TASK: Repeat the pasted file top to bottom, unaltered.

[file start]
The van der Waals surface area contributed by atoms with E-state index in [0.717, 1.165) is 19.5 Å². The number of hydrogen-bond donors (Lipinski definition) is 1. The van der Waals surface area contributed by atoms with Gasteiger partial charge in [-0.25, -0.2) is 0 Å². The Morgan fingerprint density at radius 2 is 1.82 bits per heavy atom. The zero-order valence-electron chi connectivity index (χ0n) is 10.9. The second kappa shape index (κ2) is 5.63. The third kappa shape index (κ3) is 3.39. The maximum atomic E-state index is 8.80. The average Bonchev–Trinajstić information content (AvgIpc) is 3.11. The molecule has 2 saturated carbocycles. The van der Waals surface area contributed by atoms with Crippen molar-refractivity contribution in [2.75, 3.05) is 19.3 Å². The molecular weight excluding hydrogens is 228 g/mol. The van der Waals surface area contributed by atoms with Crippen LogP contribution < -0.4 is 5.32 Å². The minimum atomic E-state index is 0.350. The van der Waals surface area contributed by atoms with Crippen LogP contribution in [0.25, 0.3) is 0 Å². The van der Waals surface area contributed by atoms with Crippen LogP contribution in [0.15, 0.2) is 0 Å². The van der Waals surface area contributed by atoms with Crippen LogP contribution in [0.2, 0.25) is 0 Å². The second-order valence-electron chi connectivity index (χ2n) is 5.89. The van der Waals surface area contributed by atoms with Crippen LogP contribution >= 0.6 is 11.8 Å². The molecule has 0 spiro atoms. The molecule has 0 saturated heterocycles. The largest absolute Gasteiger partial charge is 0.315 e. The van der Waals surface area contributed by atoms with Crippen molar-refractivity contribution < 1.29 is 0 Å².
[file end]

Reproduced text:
The van der Waals surface area contributed by atoms with E-state index in [0.717, 1.165) is 19.5 Å². The number of hydrogen-bond donors (Lipinski definition) is 1. The van der Waals surface area contributed by atoms with Gasteiger partial charge in [-0.25, -0.2) is 0 Å². The Morgan fingerprint density at radius 2 is 1.82 bits per heavy atom. The zero-order valence-electron chi connectivity index (χ0n) is 10.9. The second kappa shape index (κ2) is 5.63. The third kappa shape index (κ3) is 3.39. The maximum atomic E-state index is 8.80. The average Bonchev–Trinajstić information content (AvgIpc) is 3.11. The molecule has 2 saturated carbocycles. The van der Waals surface area contributed by atoms with Crippen molar-refractivity contribution in [2.75, 3.05) is 19.3 Å². The molecular weight excluding hydrogens is 228 g/mol. The van der Waals surface area contributed by atoms with Crippen LogP contribution < -0.4 is 5.32 Å². The minimum atomic E-state index is 0.350. The van der Waals surface area contributed by atoms with Crippen LogP contribution in [0.25, 0.3) is 0 Å². The van der Waals surface area contributed by atoms with Crippen LogP contribution in [0.15, 0.2) is 0 Å². The van der Waals surface area contributed by atoms with Crippen LogP contribution in [0.2, 0.25) is 0 Å². The second-order valence-electron chi connectivity index (χ2n) is 5.89. The van der Waals surface area contributed by atoms with Crippen LogP contribution >= 0.6 is 11.8 Å². The molecule has 0 spiro atoms. The molecule has 0 saturated heterocycles. The largest absolute Gasteiger partial charge is 0.315 e. The van der Waals surface area contributed by atoms with Crippen molar-refractivity contribution < 1.29 is 0 Å².